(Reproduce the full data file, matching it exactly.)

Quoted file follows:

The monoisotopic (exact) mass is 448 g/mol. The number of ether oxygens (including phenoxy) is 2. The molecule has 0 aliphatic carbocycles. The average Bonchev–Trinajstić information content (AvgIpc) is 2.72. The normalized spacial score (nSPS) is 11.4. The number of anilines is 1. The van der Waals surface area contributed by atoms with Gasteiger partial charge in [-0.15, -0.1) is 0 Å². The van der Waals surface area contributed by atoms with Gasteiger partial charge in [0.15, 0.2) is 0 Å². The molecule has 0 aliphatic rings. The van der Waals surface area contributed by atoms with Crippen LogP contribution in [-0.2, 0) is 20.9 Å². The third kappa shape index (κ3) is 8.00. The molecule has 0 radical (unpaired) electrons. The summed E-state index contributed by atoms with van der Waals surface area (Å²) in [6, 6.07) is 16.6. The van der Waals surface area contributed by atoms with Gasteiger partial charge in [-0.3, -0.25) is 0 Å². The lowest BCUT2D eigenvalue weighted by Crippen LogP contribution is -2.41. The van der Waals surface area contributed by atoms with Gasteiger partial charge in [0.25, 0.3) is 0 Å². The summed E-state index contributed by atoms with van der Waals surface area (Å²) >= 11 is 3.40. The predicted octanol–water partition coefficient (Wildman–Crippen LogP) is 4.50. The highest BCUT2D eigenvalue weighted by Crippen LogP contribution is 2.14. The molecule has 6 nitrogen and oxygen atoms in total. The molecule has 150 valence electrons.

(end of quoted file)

The monoisotopic (exact) mass is 448 g/mol. The number of ether oxygens (including phenoxy) is 2. The molecule has 0 aliphatic carbocycles. The average Bonchev–Trinajstić information content (AvgIpc) is 2.72. The normalized spacial score (nSPS) is 11.4. The number of anilines is 1. The van der Waals surface area contributed by atoms with Gasteiger partial charge in [-0.15, -0.1) is 0 Å². The van der Waals surface area contributed by atoms with Gasteiger partial charge in [0.15, 0.2) is 0 Å². The molecule has 0 aliphatic rings. The van der Waals surface area contributed by atoms with Crippen LogP contribution in [-0.2, 0) is 20.9 Å². The third kappa shape index (κ3) is 8.00. The molecule has 0 radical (unpaired) electrons. The summed E-state index contributed by atoms with van der Waals surface area (Å²) in [6, 6.07) is 16.6. The van der Waals surface area contributed by atoms with Gasteiger partial charge in [-0.3, -0.25) is 0 Å². The lowest BCUT2D eigenvalue weighted by Crippen LogP contribution is -2.41. The van der Waals surface area contributed by atoms with Gasteiger partial charge in [0.25, 0.3) is 0 Å². The summed E-state index contributed by atoms with van der Waals surface area (Å²) >= 11 is 3.40. The predicted octanol–water partition coefficient (Wildman–Crippen LogP) is 4.50. The highest BCUT2D eigenvalue weighted by Crippen LogP contribution is 2.14. The molecule has 6 nitrogen and oxygen atoms in total. The molecule has 150 valence electrons.